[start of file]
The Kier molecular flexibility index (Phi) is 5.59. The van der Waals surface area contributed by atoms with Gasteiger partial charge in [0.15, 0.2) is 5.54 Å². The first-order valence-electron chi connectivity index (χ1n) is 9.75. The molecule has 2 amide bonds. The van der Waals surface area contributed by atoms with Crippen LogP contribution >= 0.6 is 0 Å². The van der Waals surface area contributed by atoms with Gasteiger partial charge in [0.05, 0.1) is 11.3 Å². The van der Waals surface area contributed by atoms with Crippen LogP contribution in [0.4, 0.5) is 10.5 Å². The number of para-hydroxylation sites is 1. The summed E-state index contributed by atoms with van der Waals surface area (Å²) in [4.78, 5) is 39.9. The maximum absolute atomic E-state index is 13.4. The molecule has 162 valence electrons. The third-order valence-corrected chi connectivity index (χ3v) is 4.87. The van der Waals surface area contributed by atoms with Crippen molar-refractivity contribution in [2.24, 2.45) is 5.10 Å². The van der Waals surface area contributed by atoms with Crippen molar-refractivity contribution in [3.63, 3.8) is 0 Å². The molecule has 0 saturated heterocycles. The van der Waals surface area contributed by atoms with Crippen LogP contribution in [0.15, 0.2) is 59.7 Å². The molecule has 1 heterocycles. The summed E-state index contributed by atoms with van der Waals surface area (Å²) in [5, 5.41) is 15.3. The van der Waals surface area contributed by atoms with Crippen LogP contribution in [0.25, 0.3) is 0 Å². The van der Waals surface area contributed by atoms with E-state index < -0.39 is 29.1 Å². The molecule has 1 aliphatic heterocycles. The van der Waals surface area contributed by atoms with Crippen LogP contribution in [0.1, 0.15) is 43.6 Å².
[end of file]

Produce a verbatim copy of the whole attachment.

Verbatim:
The Kier molecular flexibility index (Phi) is 5.59. The van der Waals surface area contributed by atoms with Gasteiger partial charge in [0.15, 0.2) is 5.54 Å². The first-order valence-electron chi connectivity index (χ1n) is 9.75. The molecule has 2 amide bonds. The van der Waals surface area contributed by atoms with Crippen LogP contribution >= 0.6 is 0 Å². The van der Waals surface area contributed by atoms with Gasteiger partial charge in [0.05, 0.1) is 11.3 Å². The van der Waals surface area contributed by atoms with Crippen LogP contribution in [0.4, 0.5) is 10.5 Å². The number of para-hydroxylation sites is 1. The summed E-state index contributed by atoms with van der Waals surface area (Å²) in [4.78, 5) is 39.9. The maximum absolute atomic E-state index is 13.4. The molecule has 162 valence electrons. The third-order valence-corrected chi connectivity index (χ3v) is 4.87. The van der Waals surface area contributed by atoms with Crippen molar-refractivity contribution in [2.24, 2.45) is 5.10 Å². The van der Waals surface area contributed by atoms with Crippen molar-refractivity contribution in [3.63, 3.8) is 0 Å². The molecule has 0 saturated heterocycles. The van der Waals surface area contributed by atoms with Crippen LogP contribution in [0.15, 0.2) is 59.7 Å². The molecule has 1 heterocycles. The summed E-state index contributed by atoms with van der Waals surface area (Å²) in [5, 5.41) is 15.3. The van der Waals surface area contributed by atoms with Crippen LogP contribution in [0.25, 0.3) is 0 Å². The van der Waals surface area contributed by atoms with E-state index < -0.39 is 29.1 Å². The molecule has 1 aliphatic heterocycles. The van der Waals surface area contributed by atoms with Crippen LogP contribution in [0.1, 0.15) is 43.6 Å².